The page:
Imagine: magazines and newspapers without a single ad; public TV programs and sports events uninterrupted by commercials; downtowns and highways without any billboards in sight; no SALE, Everyday Value or CLEARANCE signs in stores.
All those aren’t scenes from a fiction [unti-]utopian book: that was my life until I was in my early twenties. In the country where I lived there was no advertising, no competing brands and, to think of it, not too many choices for any goods or services.
As a result products’ packaging was minimalistic, not too elaborate or appealing. It was mostly functional. That’s why many products had the same packaging for decades: matches, condensed milk, salt, dairy, etc.
After moving to the US the biggest shopping challenge for me (after figuring out what “Paper or plastic?” means) wasn’t even choosing the right product from a dozen of similar ones packaged differently by each brand but getting the same product every next time I needed to replenish something. I stopped registering any progress in razor blades after the number reached four. I came to peace with buying a new type of face cream from the same brand every couple of years: I can at least hope they fight my aging process better and better with every new jar (though I’m still angry with several major brands for switching from glass to plastic – at those prices plastic feels too cheap, I still remember how nice old heavy glass jars and bottles felt in hand). But a toothpaste? Sanitary napkins? Paper towels? Do they really improve those every two-three months?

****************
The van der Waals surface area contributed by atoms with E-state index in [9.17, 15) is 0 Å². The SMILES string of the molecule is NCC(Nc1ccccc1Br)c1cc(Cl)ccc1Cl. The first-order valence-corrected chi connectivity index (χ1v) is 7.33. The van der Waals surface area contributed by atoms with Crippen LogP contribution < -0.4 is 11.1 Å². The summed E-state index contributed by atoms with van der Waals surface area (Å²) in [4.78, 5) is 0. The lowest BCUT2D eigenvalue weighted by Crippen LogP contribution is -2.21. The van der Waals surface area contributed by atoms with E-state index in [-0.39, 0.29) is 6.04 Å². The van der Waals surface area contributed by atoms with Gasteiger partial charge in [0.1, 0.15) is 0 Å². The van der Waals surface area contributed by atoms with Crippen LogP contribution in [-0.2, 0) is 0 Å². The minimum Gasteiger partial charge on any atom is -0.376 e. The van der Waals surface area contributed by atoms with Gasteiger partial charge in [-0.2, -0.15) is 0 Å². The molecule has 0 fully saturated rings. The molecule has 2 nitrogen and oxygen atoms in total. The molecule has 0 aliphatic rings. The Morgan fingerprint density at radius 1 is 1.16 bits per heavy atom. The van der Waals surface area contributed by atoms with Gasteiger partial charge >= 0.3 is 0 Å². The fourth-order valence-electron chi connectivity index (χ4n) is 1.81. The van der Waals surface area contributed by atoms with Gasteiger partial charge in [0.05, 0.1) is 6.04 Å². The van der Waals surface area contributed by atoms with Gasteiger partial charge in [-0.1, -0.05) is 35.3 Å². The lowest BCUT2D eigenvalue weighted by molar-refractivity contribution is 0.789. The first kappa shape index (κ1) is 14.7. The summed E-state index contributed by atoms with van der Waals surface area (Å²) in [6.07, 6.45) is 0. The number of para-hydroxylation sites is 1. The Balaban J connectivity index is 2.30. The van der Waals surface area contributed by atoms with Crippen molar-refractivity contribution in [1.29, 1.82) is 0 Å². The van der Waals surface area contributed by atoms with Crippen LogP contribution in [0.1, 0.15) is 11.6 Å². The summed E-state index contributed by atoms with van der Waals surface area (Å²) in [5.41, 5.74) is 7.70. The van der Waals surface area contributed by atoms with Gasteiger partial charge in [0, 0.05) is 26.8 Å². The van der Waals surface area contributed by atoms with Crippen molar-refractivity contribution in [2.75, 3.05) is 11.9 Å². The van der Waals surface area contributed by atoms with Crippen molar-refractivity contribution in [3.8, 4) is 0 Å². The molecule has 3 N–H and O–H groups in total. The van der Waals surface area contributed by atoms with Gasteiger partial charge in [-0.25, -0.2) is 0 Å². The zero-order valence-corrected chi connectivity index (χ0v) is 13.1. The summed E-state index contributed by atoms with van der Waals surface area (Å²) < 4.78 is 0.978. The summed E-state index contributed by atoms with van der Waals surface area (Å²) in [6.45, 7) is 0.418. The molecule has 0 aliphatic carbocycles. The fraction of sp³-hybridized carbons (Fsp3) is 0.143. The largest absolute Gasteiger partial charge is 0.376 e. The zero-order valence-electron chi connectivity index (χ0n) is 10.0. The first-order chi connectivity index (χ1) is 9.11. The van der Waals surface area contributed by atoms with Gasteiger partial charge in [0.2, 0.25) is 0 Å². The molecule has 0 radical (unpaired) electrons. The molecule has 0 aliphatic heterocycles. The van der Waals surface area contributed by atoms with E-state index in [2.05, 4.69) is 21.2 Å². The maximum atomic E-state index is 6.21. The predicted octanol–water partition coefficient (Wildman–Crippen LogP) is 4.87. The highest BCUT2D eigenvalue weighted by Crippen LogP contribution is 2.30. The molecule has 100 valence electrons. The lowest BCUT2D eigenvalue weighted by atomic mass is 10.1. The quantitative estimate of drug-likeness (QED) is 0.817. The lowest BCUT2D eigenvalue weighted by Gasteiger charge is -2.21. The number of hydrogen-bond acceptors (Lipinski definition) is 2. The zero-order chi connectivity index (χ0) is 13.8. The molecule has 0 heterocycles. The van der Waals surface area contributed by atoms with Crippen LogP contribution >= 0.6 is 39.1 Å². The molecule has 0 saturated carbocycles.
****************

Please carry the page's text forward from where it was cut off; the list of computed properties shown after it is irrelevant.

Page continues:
Being annoyed by the necessity to solve a type/size/price riddle every time at a store, I remember complaining that I wasn’t a stupid consumer with short attention span who wouldn’t remember what she bought previously and needed to be constantly razzle-dazzled by “new”, “better” or “improved” qualifiers.
Thinking about perfumes and statistics this moth I started wondering whether perfume brands were really wrong producing 1,000+ new perfumes per year. Are at least we, perfume enthusiasts, immune to the marketing push strategy?
I took a closer look at my full bottles purchases – over the last two years (since I started this blog) and for 2012-YTD. Not to divulge the absolute number of the perfumes that joined my collection I’m operating with %% from the total perfumes bought during those two periods (but actual bottle numbers were big enough to be representative).
As you can see, I’ve bought a lot of recent releases: more than 50% of the perfumes added to my collection during the recent two years appeared on the market in the last five years. It skews even further towards new perfumes for the last year purchases – more than 60% are newer perfumes. And there are at least three perfumes from 2012 on my “to buy” list. Meanwhile some of the bottles from older days stay on that list without even moving up. So it seems that with me the perfume industry is hitting the target. What about you?
I do not expect that normal people keep all that information handy but let’s try something simpler:
What is the release year of your most recent full bottle perfume purchase?
Image: Soviet products – compilation from multiple sources; stats – my own.